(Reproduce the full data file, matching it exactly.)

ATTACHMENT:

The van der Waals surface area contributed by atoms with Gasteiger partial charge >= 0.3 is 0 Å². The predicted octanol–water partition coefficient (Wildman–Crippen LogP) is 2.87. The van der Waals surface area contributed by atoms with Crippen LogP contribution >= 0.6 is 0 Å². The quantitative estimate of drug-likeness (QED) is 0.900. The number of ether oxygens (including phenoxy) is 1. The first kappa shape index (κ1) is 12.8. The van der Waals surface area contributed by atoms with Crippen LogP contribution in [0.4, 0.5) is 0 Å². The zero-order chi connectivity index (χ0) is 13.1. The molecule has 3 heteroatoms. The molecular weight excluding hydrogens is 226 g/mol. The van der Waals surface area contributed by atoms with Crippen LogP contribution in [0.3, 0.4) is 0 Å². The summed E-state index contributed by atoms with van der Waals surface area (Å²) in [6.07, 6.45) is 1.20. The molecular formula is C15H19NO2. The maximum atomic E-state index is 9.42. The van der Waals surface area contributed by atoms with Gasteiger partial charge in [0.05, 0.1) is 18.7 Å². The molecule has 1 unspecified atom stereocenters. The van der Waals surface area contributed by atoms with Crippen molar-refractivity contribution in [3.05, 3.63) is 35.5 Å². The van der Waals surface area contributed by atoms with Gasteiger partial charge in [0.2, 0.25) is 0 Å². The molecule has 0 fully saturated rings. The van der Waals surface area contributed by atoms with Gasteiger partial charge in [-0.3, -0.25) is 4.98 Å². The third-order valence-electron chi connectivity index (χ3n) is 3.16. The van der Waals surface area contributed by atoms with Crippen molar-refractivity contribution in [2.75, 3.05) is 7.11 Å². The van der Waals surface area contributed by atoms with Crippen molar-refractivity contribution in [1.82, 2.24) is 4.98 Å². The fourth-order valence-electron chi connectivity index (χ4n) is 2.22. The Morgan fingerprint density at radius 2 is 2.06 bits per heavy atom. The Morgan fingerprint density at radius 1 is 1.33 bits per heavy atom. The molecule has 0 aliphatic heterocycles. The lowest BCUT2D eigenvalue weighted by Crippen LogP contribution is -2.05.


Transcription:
The van der Waals surface area contributed by atoms with Gasteiger partial charge >= 0.3 is 0 Å². The predicted octanol–water partition coefficient (Wildman–Crippen LogP) is 2.87. The van der Waals surface area contributed by atoms with Crippen LogP contribution >= 0.6 is 0 Å². The quantitative estimate of drug-likeness (QED) is 0.900. The number of ether oxygens (including phenoxy) is 1. The first kappa shape index (κ1) is 12.8. The van der Waals surface area contributed by atoms with Crippen LogP contribution in [0.4, 0.5) is 0 Å². The zero-order chi connectivity index (χ0) is 13.1. The molecule has 3 heteroatoms. The molecular weight excluding hydrogens is 226 g/mol. The van der Waals surface area contributed by atoms with Crippen LogP contribution in [0.3, 0.4) is 0 Å². The summed E-state index contributed by atoms with van der Waals surface area (Å²) in [6.07, 6.45) is 1.20. The molecular formula is C15H19NO2. The maximum atomic E-state index is 9.42. The van der Waals surface area contributed by atoms with Gasteiger partial charge in [0.05, 0.1) is 18.7 Å². The molecule has 1 unspecified atom stereocenters. The van der Waals surface area contributed by atoms with Crippen molar-refractivity contribution in [3.05, 3.63) is 35.5 Å². The van der Waals surface area contributed by atoms with Gasteiger partial charge in [0.2, 0.25) is 0 Å². The molecule has 0 fully saturated rings. The van der Waals surface area contributed by atoms with Gasteiger partial charge in [-0.3, -0.25) is 4.98 Å². The third-order valence-electron chi connectivity index (χ3n) is 3.16. The van der Waals surface area contributed by atoms with Crippen molar-refractivity contribution in [2.75, 3.05) is 7.11 Å². The van der Waals surface area contributed by atoms with Crippen molar-refractivity contribution in [1.82, 2.24) is 4.98 Å². The fourth-order valence-electron chi connectivity index (χ4n) is 2.22. The Morgan fingerprint density at radius 2 is 2.06 bits per heavy atom. The Morgan fingerprint density at radius 1 is 1.33 bits per heavy atom. The molecule has 0 aliphatic heterocycles. The lowest BCUT2D eigenvalue weighted by Crippen LogP contribution is -2.05.